New ‘Pinocchio’ combines Deaf, hearing actors

Courtesy Jay kelly
The cast of “Pinocchio” uses projections, ASL and advanced light technology to bring to life its rendition of the famous story.

By Erin Dickson

The puppet who justwanted to be a real boy is bridging the gap between Deaf and hearing theater in a new adaptation of the famous “Pinocchio” story.

Neverbird Project will present its production of “Pinocchio” April 20–May 14 at Chicago Children’s Theatre, 100 S. Racine Ave.

With a mix of Deaf and hearing actors, Neverbird uses American Sign Language and what it describes as “spectacle and wonderment” to communicate new perspectives on classic theatrical productions. Using ASL in all of its productions, the actors hope to bring the Deaf and arts communities together and give opportunity to Deaf actors, according to an April 4 press release.

Based on Carlo Collodi’s 1883 children’s novel “Pinocchio,” Neverbird’s production takes a different direction from the 1940 Disney interpretation that popularized the story. Co-director and co-writer Levi Holloway calls it a story of “loss and grief and what to do in its wake.” He first presented “Pinocchio” in 2016 at Bell Elementary School, which integrates Deaf and hearing students.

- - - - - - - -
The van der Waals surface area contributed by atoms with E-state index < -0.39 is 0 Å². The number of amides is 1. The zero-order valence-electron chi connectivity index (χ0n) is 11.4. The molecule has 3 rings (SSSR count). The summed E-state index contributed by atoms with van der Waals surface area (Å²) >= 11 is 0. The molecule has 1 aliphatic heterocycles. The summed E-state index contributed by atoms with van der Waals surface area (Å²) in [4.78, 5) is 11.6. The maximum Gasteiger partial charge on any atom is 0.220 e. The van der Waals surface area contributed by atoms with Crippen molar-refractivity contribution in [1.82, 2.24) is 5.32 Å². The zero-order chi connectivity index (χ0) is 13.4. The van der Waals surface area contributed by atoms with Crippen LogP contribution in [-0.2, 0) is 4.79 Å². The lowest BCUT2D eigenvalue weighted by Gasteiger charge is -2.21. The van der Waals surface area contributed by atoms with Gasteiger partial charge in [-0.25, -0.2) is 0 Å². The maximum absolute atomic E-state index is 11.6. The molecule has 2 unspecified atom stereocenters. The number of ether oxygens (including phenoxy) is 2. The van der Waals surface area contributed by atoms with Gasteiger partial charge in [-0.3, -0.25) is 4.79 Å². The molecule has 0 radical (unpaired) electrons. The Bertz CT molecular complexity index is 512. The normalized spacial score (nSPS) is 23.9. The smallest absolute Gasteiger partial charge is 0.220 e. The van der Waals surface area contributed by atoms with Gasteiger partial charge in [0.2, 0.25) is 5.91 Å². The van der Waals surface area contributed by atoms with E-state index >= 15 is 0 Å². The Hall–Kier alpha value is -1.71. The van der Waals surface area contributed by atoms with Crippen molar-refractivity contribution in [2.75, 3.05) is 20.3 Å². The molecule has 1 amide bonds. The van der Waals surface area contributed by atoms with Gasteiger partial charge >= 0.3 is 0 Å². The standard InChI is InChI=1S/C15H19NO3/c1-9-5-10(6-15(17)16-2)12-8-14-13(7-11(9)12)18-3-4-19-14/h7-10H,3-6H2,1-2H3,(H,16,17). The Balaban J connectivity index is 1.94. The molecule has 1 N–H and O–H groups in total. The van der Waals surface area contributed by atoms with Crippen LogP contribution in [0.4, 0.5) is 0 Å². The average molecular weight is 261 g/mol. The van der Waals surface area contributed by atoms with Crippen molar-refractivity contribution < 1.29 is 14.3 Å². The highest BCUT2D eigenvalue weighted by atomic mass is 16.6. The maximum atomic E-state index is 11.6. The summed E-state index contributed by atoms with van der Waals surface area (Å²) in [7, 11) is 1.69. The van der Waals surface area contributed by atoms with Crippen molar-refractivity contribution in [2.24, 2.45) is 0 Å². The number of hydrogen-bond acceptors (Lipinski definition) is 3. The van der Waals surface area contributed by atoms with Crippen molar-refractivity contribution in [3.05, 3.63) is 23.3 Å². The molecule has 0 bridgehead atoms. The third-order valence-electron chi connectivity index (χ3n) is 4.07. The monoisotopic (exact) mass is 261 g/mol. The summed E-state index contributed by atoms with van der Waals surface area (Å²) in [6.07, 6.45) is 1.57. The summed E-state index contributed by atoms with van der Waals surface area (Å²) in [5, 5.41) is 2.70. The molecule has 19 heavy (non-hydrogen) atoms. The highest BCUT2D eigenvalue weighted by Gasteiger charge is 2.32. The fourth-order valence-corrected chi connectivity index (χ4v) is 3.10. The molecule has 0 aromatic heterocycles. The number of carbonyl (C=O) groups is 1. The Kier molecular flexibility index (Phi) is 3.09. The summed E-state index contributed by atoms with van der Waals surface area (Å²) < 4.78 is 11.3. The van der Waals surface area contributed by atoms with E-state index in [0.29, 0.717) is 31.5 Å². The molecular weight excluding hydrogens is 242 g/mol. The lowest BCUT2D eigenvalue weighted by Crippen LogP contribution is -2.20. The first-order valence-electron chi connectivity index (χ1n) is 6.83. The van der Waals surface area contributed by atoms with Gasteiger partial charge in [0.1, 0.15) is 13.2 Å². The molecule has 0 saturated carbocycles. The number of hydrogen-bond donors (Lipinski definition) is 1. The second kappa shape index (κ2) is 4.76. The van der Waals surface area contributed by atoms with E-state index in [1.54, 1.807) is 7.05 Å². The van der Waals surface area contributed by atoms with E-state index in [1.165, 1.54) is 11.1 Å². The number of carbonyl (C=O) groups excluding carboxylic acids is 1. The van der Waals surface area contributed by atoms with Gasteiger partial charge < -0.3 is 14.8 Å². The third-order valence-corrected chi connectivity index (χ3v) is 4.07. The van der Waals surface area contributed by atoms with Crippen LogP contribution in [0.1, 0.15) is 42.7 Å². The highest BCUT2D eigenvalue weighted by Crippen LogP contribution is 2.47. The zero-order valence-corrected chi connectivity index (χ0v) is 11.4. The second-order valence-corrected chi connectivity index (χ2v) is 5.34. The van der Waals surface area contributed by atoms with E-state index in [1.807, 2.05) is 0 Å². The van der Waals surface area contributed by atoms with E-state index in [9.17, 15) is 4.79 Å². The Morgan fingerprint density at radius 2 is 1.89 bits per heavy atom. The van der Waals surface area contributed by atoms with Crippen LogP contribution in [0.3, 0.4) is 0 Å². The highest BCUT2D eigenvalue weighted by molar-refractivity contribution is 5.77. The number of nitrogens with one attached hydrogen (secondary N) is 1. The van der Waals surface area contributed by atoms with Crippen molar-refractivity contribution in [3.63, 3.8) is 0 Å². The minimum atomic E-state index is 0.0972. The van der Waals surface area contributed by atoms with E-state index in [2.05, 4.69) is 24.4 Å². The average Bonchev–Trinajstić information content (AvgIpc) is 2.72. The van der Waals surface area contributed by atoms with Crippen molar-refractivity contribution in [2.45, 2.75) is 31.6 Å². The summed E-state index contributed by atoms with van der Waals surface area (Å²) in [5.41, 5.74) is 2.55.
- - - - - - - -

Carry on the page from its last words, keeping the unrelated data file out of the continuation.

Julissa Contreras, a Deaf actress, will play the title character and Chris Chmelik, a hearing actor, will play Geppetto. All cast members will be signing throughout, Chmelik said.

Working with a Deaf actress is not different from working with a hearing one, Chmelik said, adding that he is excited to part of the cast.

“Any opportunity we get to see a story that’s more fleshed out and has different kinds of people in it with different kinds of disabilities or abilities is really cool,” he said.

To Holloway, creating relationships among the cast and crew members is the most important aspect of his job. 

“I’m lucky enough to have become a better, more curious, eager and ambitious artist every day I’m in the rehearsal room,” he said.

Neverbird hopes to generate awareness of the Deaf community and its role in Chicago theater through its comprehensive use of sign language, Holloway said.

Corinne Bass, artistic associate for Neverbird and an advocate for accessibility in theater, said every theater company should strive for representation of all kinds.

“Our goal as theater artists needs to be to tell stories that are important and relevant to everyone,” Bass said. “We’re not just here to tell stories for a certain set of people; we’re here to tell stories for all kinds of people.”